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How to Speed Up Google Chrome

how to speed up chrome

Google Chrome is one of the fastest browsers you can get, but it might not always seem that way. If your browser has been acting slow recently, you can speed it up by adding or removing extensions, using the Chrome Cleanup Tool, enabling certain flags, and more. Here are a few ways to speed up Google Chrome and unleash its full potential.

Test Your Internet Speed

If you’ve noticed your browser slowing down, you might have a slow internet connection. Before you make any changes to Chrome, you might want to run a quick speed test on your computer to see how fast your internet connection is right now.

You might be experiencing a slowdown in your area, or your internet provider could be throttling your connection. In order to test your internet speed, go to and click Go.

how to test your WiFi speed Chrome

To find out more about what the results mean, check out our guide on how to test your WiFi speed here.

If you do the speed test, and you see that your internet is as fast as ever, check out the following ways to speed up Chrome.

Update Chrome to the Latest Version

One of the easiest ways to speed up Chrome is to keep it updated. Google will update Chrome every six weeks or so. Each update comes with security fixes, new features, and performance improvements. So, updating your browser could speed up Chrome.

Chrome is automatically updated in the background, so your browser might already be on the latest version. But you can always update the browser manually.

The fastest way to force Chrome to update is to type chrome://settings/help into the address bar and hit Enter on your keyboard. Then wait for the update to finish and click Relaunch.

Update Chrome to the Latest Version speed

If you want to know more about how to update Chrome on your desktop, iPhone, and Android devices, check out our guide here.

Close Tabs or Use a Tab Management Extension

If you’re the kind of person who likes to have lots of tabs open at once, this can cause Chrome to slow down. Every time you open a new tab, it uses a little memory, which means having a lot of open tabs will also slow down your computer.

The simple solution is to close any tabs you don’t need. But if you don’t want to close all your tabs, there are some great extensions that will prevent them from slowing your browser down so much.

Here are some of the best extensions you can use to manage your tabs:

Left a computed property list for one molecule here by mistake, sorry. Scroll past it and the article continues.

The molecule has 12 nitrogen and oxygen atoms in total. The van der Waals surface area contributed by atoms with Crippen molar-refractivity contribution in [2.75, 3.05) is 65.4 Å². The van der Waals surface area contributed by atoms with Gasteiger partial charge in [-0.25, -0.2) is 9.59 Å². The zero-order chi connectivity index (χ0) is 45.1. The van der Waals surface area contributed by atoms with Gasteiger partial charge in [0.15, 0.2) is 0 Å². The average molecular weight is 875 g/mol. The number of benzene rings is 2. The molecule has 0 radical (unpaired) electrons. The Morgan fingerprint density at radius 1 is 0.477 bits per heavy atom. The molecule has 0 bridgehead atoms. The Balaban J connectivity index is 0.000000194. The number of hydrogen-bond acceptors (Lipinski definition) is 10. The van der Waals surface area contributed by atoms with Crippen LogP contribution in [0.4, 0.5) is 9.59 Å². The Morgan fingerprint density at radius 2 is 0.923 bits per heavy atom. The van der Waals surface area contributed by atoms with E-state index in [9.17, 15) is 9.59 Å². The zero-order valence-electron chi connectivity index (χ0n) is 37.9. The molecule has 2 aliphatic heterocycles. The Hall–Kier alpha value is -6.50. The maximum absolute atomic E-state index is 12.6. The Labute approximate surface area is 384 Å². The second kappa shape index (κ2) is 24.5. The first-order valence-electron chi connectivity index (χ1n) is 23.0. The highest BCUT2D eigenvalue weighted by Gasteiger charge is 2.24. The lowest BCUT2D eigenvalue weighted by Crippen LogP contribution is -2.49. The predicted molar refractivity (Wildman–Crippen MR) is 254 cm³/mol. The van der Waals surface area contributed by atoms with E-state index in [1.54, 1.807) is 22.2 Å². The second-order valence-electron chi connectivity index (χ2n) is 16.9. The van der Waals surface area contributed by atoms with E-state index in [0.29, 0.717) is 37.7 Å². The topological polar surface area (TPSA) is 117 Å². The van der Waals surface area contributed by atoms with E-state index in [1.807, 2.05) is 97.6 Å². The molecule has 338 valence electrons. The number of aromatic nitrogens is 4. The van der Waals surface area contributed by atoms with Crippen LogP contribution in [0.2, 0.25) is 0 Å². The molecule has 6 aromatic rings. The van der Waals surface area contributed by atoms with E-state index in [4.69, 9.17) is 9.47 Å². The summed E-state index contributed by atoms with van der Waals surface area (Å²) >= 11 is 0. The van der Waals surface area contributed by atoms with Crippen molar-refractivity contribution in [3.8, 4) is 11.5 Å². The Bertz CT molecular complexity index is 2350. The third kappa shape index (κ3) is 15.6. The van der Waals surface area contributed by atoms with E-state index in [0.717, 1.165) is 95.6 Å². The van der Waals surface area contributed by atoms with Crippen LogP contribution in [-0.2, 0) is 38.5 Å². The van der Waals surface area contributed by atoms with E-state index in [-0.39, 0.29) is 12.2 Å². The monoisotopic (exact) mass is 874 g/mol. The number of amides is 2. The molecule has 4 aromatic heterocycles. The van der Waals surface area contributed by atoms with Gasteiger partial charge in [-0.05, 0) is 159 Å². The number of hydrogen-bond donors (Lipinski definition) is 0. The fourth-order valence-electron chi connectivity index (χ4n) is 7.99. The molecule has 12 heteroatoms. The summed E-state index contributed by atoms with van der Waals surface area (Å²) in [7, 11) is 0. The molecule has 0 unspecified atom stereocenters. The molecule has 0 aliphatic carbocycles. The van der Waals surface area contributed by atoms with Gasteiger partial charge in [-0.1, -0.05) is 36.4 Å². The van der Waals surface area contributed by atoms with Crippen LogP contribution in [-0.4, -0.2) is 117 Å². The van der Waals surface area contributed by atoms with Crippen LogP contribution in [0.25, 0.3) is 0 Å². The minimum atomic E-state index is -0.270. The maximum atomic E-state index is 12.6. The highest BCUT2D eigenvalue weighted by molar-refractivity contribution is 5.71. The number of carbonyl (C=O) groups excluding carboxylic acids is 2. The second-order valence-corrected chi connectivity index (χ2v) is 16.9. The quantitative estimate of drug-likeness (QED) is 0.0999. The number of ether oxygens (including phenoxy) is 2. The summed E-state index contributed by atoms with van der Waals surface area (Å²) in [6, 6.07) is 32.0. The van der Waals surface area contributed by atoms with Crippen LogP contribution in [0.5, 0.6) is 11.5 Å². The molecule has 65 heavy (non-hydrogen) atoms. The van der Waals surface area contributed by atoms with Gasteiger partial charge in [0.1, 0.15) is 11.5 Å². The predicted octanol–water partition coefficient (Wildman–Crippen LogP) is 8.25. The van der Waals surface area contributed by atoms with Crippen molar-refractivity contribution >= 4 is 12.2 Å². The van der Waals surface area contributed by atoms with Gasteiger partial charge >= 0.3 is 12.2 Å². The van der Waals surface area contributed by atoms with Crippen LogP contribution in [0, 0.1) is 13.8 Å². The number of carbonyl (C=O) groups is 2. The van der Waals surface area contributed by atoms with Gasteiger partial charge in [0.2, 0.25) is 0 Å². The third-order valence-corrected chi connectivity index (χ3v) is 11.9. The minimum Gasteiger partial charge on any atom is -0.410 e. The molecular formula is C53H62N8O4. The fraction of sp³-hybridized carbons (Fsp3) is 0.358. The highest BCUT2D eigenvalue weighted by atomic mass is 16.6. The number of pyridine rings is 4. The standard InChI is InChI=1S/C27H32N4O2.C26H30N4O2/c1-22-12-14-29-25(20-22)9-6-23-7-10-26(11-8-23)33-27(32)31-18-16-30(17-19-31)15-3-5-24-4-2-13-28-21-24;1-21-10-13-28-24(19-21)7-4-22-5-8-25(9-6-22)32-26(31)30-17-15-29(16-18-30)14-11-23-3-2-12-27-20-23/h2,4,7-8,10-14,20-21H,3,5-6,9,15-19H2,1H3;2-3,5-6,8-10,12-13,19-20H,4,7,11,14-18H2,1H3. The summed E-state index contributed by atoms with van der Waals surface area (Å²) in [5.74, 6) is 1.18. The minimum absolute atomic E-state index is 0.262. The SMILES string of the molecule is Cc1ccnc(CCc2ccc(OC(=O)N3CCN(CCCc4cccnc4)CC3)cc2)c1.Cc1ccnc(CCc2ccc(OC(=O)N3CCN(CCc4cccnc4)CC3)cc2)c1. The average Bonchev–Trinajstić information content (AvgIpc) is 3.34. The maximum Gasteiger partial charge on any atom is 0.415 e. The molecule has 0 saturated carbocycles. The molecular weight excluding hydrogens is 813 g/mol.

• The Great Suspender. This extension can reduce Chrome’s memory footprint by suspending tabs that you aren’t using. Tabs that have not been viewed after a certain amount of time will go to sleep. When you click on the tab again, it will wake up right where you left off.
  • Toby for Chrome. This extension lets you save your tabs, so you can access them later. You can save a whole session and reopen it with just one click.
  • Tab Snooze. This extension allows you to close tabs and schedule them to open later. This way, you can close a tab and have it reappear when you need it. When a tab opens, you will get a notification that you can click to pick up where you left off.
Close Tabs or Use a Tab Management Extension
We tested The Great Suspender with the same tabs open and saw a significant decrease in memory usage

You can also help speed up Chrome’s performance by clearing the cache. Check out our guide on how to clear the cache in Chrome to find out more.

Use a Script-Blocking Extension

Once you have a tab management extension installed, you can speed up Chrome even more by adding a script-blocking extension.

Certain sites can overuse scripts when you open them, like tracking scripts, ad-loading scripts, video-playing scripts, and more. A script-blocking extension will keep scripts like that from running on your browser and enhance your browsing experience. You can use uBlock Origin for this purpose.

Use a Script-Blocking Extension
(Image Source: uBlock Origin)

With uBlock Origin, you can even manually whitelist sites, so you can run the scripts that you actually want, like the script for playing videos.

If you only want to block ads on the sites you visit, check out our list of the best ad blockers for 2020 here.

Uninstall Unnecessary Extensions

While some extensions can help speed up Chrome, having too many installed at once can slow your browser down. Extensions take up a lot of resources, so it is a good idea to uninstall ones that you don’t use.

You can see which extensions you have installed by typing chrome:extensions into your browser’s address bar. If you see any extensions that you don’t use, you can click on the Remove button or click the slider in the bottom-right corner to turn it off.